3
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I could not find something similar.

Given, e.g.

lst = Range[10]
(* {1, 2, 3, 4, 5, 6, 7, 8, 9, 10} *)

the following gives the reverse of lst (I know about Reverse).

lst[[-1 ;; 1 ;; -1]]
(* {10, 9, 8, 7, 6, 5, 4, 3, 2, 1} *)

Why the following does not return the same output?

lst[[;; ;; -1]]

Thanks.

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  • $\begingroup$ @Kuba. This means that I have to provide the starting point to Span, right? Otherwise it starts by default from the beginning. Is there any similar concept to Mathematica with Python's slicing? (Thanks for the commenf by the way!) $\endgroup$
    – Dimitris
    Apr 9, 2017 at 22:01
  • $\begingroup$ What is the difference between Mathematica's Span and Part compared to Python's slicing? So far you have only shown that Mathematica uses a slightly different syntax. $\endgroup$
    – C. E.
    Apr 9, 2017 at 22:32
  • $\begingroup$ @C.E. For instance lst[::-1] gives the lst reversed without prividing any start/end value. $\endgroup$
    – Dimitris
    Apr 9, 2017 at 22:37
  • 2
    $\begingroup$ It seems that the syntax sugar for reverse is the only difference between the two. Since Span defaults start position to 1 and end position to All it cannot use ;; ;; -1 to produce the list reversed. See ;; ;; -1 // InputForm. $\endgroup$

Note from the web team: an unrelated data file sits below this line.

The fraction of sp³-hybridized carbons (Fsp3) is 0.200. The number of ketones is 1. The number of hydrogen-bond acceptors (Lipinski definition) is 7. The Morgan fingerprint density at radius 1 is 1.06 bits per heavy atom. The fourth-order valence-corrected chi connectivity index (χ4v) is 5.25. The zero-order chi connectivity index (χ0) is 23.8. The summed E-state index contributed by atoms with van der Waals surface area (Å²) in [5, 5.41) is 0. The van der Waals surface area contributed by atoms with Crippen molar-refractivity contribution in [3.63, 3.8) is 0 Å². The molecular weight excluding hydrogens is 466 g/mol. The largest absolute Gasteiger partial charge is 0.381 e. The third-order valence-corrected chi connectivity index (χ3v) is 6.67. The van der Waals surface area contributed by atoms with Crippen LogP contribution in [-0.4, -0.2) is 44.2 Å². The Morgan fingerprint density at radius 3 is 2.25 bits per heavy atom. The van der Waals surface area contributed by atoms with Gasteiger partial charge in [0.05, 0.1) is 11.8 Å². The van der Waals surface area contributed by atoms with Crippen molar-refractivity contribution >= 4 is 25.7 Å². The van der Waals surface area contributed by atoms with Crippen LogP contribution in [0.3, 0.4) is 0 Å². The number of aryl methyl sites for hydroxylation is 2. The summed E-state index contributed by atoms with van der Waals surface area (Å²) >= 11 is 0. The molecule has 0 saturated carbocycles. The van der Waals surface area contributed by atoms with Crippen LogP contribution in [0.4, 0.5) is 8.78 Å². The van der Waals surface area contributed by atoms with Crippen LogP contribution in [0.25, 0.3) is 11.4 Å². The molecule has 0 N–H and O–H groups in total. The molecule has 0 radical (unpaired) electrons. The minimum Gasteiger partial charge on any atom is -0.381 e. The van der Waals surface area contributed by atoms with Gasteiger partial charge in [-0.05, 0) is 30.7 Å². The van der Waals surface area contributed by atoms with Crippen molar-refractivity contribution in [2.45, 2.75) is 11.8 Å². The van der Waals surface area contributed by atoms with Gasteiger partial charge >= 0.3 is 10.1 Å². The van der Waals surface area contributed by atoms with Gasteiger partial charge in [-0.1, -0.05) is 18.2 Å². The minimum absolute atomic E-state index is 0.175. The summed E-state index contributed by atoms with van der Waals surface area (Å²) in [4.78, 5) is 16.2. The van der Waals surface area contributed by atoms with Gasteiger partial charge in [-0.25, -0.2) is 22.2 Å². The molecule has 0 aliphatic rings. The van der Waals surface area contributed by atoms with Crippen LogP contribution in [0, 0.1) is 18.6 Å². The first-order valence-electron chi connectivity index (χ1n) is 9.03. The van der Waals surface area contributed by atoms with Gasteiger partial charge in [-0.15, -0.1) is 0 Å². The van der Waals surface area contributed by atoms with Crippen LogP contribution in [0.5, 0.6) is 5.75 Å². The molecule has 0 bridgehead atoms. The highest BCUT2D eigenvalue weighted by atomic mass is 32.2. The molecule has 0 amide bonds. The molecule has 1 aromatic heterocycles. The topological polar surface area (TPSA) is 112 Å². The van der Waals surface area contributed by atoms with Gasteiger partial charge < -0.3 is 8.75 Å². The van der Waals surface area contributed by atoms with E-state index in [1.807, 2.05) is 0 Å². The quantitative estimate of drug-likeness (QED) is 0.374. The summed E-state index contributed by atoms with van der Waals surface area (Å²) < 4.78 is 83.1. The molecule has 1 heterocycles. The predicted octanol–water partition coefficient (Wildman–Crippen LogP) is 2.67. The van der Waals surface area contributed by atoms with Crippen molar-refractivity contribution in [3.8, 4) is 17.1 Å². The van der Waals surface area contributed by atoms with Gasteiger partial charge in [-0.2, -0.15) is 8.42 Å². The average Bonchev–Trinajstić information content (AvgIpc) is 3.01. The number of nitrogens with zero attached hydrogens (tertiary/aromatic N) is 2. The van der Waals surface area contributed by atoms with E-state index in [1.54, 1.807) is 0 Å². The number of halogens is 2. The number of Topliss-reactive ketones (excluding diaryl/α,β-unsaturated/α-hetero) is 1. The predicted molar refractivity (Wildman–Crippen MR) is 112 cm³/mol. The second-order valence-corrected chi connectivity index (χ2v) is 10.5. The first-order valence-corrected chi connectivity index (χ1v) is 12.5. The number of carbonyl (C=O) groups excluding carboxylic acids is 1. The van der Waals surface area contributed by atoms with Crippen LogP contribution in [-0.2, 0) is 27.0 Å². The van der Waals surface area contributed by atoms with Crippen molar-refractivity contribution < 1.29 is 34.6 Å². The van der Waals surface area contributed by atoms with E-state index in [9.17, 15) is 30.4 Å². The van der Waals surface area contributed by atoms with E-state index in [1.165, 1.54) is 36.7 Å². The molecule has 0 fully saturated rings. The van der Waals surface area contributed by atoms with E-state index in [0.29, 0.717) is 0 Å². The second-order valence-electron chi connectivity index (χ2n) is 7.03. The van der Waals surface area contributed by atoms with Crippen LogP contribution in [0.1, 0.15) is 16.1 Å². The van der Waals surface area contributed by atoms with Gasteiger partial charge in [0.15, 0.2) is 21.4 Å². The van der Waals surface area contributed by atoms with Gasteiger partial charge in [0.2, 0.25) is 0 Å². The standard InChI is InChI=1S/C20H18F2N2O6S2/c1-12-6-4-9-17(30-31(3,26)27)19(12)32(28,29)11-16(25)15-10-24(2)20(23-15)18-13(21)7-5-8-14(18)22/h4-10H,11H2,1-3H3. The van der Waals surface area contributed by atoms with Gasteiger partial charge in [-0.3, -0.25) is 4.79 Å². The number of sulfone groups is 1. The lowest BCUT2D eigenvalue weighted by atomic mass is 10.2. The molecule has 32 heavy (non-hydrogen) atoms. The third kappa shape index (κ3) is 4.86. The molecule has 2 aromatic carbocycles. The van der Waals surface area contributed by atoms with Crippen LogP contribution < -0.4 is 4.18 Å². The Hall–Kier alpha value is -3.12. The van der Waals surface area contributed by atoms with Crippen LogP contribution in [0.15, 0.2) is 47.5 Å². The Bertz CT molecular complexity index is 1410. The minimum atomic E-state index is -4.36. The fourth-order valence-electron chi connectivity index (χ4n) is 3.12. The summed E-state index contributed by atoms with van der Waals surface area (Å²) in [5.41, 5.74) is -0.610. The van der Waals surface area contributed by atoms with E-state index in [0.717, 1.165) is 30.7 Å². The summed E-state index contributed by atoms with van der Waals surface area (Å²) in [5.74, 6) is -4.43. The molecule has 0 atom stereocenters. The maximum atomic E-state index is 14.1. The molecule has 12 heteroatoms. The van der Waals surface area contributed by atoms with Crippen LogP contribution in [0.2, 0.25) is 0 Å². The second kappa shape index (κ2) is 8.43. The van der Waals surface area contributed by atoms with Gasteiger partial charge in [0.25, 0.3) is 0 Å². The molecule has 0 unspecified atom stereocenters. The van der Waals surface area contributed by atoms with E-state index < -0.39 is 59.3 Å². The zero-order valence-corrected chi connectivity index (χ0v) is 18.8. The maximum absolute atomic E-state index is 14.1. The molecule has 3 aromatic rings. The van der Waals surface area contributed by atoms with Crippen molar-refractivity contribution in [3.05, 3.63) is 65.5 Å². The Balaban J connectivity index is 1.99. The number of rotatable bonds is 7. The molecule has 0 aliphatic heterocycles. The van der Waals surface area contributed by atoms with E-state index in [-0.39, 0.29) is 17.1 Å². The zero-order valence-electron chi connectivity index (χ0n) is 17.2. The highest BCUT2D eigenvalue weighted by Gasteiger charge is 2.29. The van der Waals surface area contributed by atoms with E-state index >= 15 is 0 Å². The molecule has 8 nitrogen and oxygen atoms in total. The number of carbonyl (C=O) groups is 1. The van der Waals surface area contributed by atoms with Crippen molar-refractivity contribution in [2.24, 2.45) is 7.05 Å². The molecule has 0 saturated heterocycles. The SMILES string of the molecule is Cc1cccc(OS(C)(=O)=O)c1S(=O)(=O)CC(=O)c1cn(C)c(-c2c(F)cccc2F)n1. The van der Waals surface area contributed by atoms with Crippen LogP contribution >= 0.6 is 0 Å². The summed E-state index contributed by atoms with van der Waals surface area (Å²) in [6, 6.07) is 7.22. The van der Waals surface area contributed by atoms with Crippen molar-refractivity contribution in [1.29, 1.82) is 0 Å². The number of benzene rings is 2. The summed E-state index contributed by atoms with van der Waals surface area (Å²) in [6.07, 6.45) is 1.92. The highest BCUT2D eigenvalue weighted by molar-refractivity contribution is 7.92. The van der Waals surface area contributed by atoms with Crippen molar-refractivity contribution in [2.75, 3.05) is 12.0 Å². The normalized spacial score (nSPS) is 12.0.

– Edmund
    Apr 9, 2017 at 23:38

1 Answer 1

3
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If you evaluate

;; ;; -1

you get

1 ;; All ;; -1

This shows that the default starting point is always 1, regardless of the step size. Note that ;; is short for Span. Generally, the default for a given argument of Span is independent of the other arguments. The default for the first one (beginning) is always 1, the second one (end) always All and the third one (step size) 1.

;; ;; -1 will not work because if we start at 1, we cannot count downwards without hitting the boundary of the array.

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  • $\begingroup$ It is explicitly documented (emphasis is mine): ";;;;k represents a span from the beginning to the end in steps of k." It is the last point before the "Details" section on the Docs page for Span. $\endgroup$ Apr 10, 2017 at 16:08
  • $\begingroup$ ... but the construct ;; ;; -1 is parsed as a whole, and not as a combination of two Spans. It can be seen from comparing it with ;; ;; ;; -1 and with ( ;; ) (;; -1), and also with ToExpression[";;;;-1", InputForm, HoldComplete]. Tangentially related: (123359). $\endgroup$ Apr 10, 2017 at 16:21
  • $\begingroup$ @AlexeyPopkov I did not mean to say that it could not be any other way. $\endgroup$
    – Szabolcs
    Apr 10, 2017 at 17:08

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